CBS is the least sexy of all the broadcast networks. It doesn't make as many big creative reaches as ABC or FOX, it doesn't feature the magazine-cover-ready young hotties of The CW and it's not in the throes of a downward spiral like NBC is.
All CBS does is make well-produced shows that appeal to wide audiences and schedules them smartly, which has led to a run of success that's lasted for pretty much this entire decade. A lineup of traditional sitcoms, mostly close-ended dramas and well-established reality franchises doesn't necessarily make for great copy, but it sure is good business.
As such, CBS probably won't need too much in the way of new shows come next fall — it could conceivably bring back its entire current schedule in the fall and not suffer much for it. Chances are that won't happen, as the network will probably look for a comedy or two to fill out its Monday and Wednesday blocks ("Worst Week" probably won't be back) and a couple dramas to freshen things up.
"Back" and "A Marriage"
What they are: Dramas. "Back" is about a man ("Jericho" star Skeet Ulrich) who went missing on 9/11 and shows up eight years later, while "A Marriage" is described simply as a look at "a marriage that works."
Why we're interested: Both shows are a little bit outside the CBS procedural wheelhouse, but they also sound like an opportunity for grown-up, open-ended storytelling that doesn't necessarily require massive investment in a show's mythology. Both also have respected producers backing them — Craig Zadan and Neil Meron ("A Raisin in the Sun") for "Back" and Ed Zwick and Marshall Herskovitz ("thirtysomething," "Once and Again") for "A Marriage."
"Happiness Isn't Everything" (aka Hurwitz/Biggs project)
What it is: A comedy starring Jason Biggs and Richard Dreyfuss about a family that's overly involved in one another's lives.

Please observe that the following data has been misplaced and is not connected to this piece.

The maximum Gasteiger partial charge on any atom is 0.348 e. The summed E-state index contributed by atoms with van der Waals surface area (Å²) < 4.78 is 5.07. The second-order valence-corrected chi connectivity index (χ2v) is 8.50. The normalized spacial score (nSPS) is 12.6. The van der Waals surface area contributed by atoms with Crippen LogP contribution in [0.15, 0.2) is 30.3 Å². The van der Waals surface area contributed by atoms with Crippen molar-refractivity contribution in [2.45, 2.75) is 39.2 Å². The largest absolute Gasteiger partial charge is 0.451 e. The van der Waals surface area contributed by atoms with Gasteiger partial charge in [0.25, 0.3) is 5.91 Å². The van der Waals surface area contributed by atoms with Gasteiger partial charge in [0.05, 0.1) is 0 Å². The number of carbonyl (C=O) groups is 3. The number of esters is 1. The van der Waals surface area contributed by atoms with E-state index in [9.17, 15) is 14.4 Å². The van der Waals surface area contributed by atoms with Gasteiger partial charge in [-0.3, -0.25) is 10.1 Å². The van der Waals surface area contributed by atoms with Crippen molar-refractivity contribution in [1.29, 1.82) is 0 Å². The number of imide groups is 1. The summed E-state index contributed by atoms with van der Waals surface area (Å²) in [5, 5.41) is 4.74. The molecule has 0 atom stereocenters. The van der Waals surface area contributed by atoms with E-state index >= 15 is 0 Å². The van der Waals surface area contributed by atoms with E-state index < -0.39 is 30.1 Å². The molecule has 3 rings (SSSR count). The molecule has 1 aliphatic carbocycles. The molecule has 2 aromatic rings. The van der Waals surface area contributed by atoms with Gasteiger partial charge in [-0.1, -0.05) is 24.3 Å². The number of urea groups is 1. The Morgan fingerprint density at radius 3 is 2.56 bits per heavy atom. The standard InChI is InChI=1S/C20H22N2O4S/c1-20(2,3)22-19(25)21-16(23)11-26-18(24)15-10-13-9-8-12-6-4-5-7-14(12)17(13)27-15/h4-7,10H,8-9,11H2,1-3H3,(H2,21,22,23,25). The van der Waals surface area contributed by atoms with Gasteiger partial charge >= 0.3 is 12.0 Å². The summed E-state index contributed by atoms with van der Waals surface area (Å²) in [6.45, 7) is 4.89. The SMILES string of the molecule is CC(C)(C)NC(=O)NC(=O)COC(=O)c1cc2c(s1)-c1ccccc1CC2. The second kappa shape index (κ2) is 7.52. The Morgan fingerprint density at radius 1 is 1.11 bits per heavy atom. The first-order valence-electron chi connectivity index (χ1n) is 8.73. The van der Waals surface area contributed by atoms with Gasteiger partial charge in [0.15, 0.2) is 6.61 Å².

Why we're interested: Because the idea of Dreyfuss as Biggs' father is fun to contemplate, as is the thought that "Arrested Development" veterans Mitch Hurwitz and Jim Vallely will are writing the script.
What it is: As close to a sure thing for the fall that there is, a back-door pilot about undercover operatives in the NCIS Office of Special Projects.
Why we're interested: Because it will be interesting to see, given the remarkable consistency and durability of "NCIS," whether the new show (with Chris O'Donnell, LL Cool J and "CSI" vet Louise Lombard) will be able to live up to that kind of success.
What it is: Another CBS-ready procedural, this one about a team of FBI agents who work in the field office in the nation's capital.
Why we're interested: It boasts an intriguing cast that includes Gina Torres, Cole Hauser, Eddie Cibrian and Teri Polo and comes from the executive producer of "Criminal Minds," Ed Bernero. And, presumably, won't be all about serial killers.
"The Fish Tank"
What it is: A comedy about a teenager (Drake Bell) whose parents' jobs take them out of town frequently, leaving him alone at home.
Why we're interested: Bell has moved on from his Nickelodeon days with roles in movies like "College" and "Superhero Movie," but if he can carry a network sitcom, he may be able to shed the teen-star label for good.
What it is: A drama about surgeons, donors and patients at a regional transplant center in Pittsburgh.
Why we're interested: Primarily because it stars "Moonlight's" Alex O'Loughlin, and will therefore test CBS Entertainment president Nina Tassler's assertion that most of the response to the cancelled vampire show was "actor-centric."
"Accidentally on Purpose"
What it is: A comedy about a movie critic (Jenna Elfman) who gets pregnant from a brief fling with a younger man (Jon Foster).
Why we're interested: Elfman is a pretty talented comic actress, Foster ("life as we know it") is a likable guy, and the cast also includes "Ugly Betty" and "Extras" scene-stealer Ashley Jensen. That's worth at least a look.